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Bible Dictionaries

People's Dictionary of the Bible


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Writing is either ideographic or phonetic. In ideographic writing the signs used represent the ideas themselves, either pictorially by direct imitation of the object, or symbolically, as when the picture of an eye is used to convey the idea of sight or knowledge, and the picture of a lion the idea of courage. In phonetic writing the signs simply represent the sounds of which a word is composed. Ideographic writing—that is, writing by pictures or in hieroglyphics—is an art of very ancient date. Through all the Mosaic history books and writing are mentioned as in familiar use. Exodus 17:14; 2 Samuel 11:14; 1 Kings 21:8; 1 Kings 9:11; 2 Kings 10:1-2; 2 Kings 10:6-7. The alphabet which the Jews used was based upon the Phœnician, and that upon some earlier alphabet, and underwent various changes. The materials used in writing were tablets of stone, Exodus 31:18; Exodus 32:15-16; Exodus 32:19; Exodus 34:1; Exodus 34:4; Exodus 34:28-29, or boxwood and brass, or plaster, Deuteronomy 27:2-3; Joshua 8:32, or skin, which was made into the finest parchment or vellum. For hard materials an iron stylus or engraver's tool was used. Job 19:24; Psalms 45:1; Isaiah 8:1; Jeremiah 8:8; Jeremiah 17:1, but for parchment a reed pen and ink. 2 Corinthians 3:3; 2 John 1:12; 3 John 1:13. The parchment was not put in leaves, forming a book, but put together in long rolls. The practice of employing an amanuensis was quite common in ancient days as it Is now. Hence Paul gives as an authentication of his letters a few words written with his own hand. 1 Corinthians 16:21; Colossians 4:18; 2 Thessalonians 3:17. This fact also explains Romans 16:22. The size of the apostle's writing is indicated. Galatians 6:11. The ink of the ancients was made of pulverized charcoal or the black of burnt ivory and water, with the addition of some kind of gum. The ink of the East at the present day is a much thicker substance than ours, but is not permanent; a wet sponge will obliterate the finest of their writing. The inkhorn was, and is, a long tube containing the reed pens, with a little case fastened at the side to hold the ink. The whole is thrust into the girdle.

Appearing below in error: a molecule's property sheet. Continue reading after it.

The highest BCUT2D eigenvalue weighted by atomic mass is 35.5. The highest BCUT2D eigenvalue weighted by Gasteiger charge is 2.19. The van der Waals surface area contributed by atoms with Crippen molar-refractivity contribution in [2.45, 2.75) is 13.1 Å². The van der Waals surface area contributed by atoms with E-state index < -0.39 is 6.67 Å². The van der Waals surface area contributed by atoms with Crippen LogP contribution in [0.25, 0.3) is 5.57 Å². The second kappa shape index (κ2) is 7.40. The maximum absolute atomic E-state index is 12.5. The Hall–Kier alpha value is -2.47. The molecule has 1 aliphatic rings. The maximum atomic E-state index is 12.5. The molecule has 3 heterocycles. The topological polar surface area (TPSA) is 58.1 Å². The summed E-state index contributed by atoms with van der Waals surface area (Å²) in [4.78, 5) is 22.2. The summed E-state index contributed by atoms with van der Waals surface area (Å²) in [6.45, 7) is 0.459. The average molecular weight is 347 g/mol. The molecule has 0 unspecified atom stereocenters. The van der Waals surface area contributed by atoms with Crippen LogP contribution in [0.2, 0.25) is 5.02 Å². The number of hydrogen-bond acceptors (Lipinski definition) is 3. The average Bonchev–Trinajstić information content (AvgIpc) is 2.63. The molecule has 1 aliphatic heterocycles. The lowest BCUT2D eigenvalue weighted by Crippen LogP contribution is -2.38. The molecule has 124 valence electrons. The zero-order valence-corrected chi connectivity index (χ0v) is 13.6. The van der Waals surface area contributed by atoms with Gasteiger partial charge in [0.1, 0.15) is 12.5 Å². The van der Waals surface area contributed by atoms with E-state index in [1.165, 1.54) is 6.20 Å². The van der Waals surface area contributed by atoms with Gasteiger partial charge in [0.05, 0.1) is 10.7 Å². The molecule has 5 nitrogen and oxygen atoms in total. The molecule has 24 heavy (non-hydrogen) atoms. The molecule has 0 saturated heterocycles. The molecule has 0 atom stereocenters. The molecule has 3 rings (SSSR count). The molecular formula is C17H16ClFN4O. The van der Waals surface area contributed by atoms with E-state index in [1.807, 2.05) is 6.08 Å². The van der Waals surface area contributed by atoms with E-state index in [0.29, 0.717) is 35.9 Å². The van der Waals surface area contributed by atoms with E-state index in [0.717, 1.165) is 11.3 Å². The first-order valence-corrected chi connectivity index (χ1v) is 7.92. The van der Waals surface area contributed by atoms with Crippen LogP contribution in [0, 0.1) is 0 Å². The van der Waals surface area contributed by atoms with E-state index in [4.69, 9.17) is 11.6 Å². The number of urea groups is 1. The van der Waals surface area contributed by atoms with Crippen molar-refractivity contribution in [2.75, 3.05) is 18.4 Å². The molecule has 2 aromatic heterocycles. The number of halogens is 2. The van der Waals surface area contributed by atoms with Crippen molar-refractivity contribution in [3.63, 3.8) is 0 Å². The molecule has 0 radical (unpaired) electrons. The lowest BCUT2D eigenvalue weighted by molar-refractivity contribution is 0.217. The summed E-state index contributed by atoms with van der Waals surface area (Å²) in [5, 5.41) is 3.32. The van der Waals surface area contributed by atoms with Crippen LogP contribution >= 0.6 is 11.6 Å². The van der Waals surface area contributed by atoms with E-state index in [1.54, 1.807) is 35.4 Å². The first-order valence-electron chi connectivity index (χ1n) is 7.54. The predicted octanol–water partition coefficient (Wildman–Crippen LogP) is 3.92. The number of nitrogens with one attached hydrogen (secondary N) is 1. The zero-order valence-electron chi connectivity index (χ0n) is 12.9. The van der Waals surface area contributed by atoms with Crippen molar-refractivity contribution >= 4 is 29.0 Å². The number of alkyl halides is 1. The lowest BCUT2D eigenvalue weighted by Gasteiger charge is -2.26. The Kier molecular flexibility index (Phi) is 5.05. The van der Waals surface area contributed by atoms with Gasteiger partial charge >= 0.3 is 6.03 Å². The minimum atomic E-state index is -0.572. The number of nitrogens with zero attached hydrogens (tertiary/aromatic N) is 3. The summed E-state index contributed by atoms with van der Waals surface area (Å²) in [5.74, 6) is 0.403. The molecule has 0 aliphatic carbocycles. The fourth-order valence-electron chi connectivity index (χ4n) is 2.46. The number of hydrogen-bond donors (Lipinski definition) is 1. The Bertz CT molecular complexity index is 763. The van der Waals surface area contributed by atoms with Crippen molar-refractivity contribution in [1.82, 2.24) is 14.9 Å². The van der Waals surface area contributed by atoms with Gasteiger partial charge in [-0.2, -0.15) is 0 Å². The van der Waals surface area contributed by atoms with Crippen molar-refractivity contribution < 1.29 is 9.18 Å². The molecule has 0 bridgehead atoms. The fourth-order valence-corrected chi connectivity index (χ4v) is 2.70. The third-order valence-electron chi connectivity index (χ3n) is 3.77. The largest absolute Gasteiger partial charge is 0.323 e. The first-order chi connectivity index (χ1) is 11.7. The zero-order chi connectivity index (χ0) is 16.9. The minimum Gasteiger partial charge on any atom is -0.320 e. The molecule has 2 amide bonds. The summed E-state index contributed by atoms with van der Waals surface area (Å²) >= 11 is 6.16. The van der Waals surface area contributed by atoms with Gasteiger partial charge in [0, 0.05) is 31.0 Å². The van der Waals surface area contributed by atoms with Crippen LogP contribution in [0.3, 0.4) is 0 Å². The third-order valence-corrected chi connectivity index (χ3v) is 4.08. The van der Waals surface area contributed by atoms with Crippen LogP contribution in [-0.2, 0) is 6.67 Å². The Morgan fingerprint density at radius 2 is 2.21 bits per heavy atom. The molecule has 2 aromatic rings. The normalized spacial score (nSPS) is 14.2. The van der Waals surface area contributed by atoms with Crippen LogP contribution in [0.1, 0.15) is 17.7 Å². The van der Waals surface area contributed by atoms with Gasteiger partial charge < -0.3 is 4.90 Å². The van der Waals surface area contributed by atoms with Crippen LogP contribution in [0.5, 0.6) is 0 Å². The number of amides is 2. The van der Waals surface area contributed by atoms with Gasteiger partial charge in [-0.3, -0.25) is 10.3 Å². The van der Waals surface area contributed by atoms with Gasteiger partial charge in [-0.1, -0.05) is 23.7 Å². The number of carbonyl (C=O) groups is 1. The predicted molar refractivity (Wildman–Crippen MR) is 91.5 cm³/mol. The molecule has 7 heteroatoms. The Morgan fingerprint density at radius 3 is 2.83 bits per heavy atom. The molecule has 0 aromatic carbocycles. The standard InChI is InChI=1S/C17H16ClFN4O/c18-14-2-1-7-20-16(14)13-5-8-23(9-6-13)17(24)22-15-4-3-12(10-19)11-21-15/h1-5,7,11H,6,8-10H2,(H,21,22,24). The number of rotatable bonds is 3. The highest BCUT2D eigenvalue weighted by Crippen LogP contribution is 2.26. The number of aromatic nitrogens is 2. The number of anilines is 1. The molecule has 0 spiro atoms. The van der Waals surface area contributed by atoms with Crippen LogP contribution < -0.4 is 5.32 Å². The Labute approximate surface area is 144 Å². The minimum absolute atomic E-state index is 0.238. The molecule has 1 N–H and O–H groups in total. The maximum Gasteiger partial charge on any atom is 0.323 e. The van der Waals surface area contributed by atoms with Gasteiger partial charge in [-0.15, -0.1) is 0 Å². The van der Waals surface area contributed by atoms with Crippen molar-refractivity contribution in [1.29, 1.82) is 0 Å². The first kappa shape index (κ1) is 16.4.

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Bibliography Information
Rice, Edwin Wilbur, DD. Entry for 'Writing'. People's Dictionary of the Bible. 1893.

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